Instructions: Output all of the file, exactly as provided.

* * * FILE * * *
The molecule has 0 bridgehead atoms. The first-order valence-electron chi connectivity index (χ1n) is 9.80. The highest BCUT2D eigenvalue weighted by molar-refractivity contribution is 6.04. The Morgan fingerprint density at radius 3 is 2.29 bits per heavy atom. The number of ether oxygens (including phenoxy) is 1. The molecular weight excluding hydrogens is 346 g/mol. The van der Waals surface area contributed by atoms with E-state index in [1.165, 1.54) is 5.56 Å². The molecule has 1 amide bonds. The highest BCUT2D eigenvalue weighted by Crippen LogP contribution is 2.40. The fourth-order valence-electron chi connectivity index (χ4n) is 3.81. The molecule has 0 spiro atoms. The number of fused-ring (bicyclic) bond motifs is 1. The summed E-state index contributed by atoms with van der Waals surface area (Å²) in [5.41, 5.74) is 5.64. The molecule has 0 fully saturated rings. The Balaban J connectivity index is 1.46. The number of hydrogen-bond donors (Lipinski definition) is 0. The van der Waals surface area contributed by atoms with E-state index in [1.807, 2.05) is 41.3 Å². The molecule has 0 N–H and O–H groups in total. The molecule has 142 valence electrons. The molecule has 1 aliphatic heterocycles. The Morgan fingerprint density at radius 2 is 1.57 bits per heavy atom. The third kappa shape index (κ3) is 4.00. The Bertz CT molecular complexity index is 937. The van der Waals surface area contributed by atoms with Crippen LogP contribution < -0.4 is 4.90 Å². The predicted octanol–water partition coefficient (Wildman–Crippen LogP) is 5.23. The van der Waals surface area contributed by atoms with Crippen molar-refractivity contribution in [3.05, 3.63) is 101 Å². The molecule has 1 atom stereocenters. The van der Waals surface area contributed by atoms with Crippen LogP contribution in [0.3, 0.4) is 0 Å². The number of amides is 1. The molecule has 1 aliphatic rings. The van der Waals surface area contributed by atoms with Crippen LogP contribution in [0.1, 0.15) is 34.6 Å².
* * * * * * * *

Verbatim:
The molecule has 0 bridgehead atoms. The first-order valence-electron chi connectivity index (χ1n) is 9.80. The highest BCUT2D eigenvalue weighted by molar-refractivity contribution is 6.04. The Morgan fingerprint density at radius 3 is 2.29 bits per heavy atom. The number of ether oxygens (including phenoxy) is 1. The molecular weight excluding hydrogens is 346 g/mol. The van der Waals surface area contributed by atoms with E-state index in [1.165, 1.54) is 5.56 Å². The molecule has 1 amide bonds. The highest BCUT2D eigenvalue weighted by Crippen LogP contribution is 2.40. The fourth-order valence-electron chi connectivity index (χ4n) is 3.81. The molecule has 0 spiro atoms. The number of fused-ring (bicyclic) bond motifs is 1. The summed E-state index contributed by atoms with van der Waals surface area (Å²) in [5.41, 5.74) is 5.64. The molecule has 0 fully saturated rings. The Balaban J connectivity index is 1.46. The number of hydrogen-bond donors (Lipinski definition) is 0. The van der Waals surface area contributed by atoms with E-state index in [1.807, 2.05) is 41.3 Å². The molecule has 0 N–H and O–H groups in total. The molecule has 142 valence electrons. The molecule has 1 aliphatic heterocycles. The Morgan fingerprint density at radius 2 is 1.57 bits per heavy atom. The third kappa shape index (κ3) is 4.00. The Bertz CT molecular complexity index is 937. The van der Waals surface area contributed by atoms with Crippen LogP contribution < -0.4 is 4.90 Å². The predicted octanol–water partition coefficient (Wildman–Crippen LogP) is 5.23. The van der Waals surface area contributed by atoms with Crippen molar-refractivity contribution in [3.05, 3.63) is 101 Å². The molecule has 1 atom stereocenters. The van der Waals surface area contributed by atoms with Crippen LogP contribution in [0.3, 0.4) is 0 Å². The number of amides is 1. The molecule has 1 aliphatic rings. The van der Waals surface area contributed by atoms with Crippen LogP contribution in [0.1, 0.15) is 34.6 Å².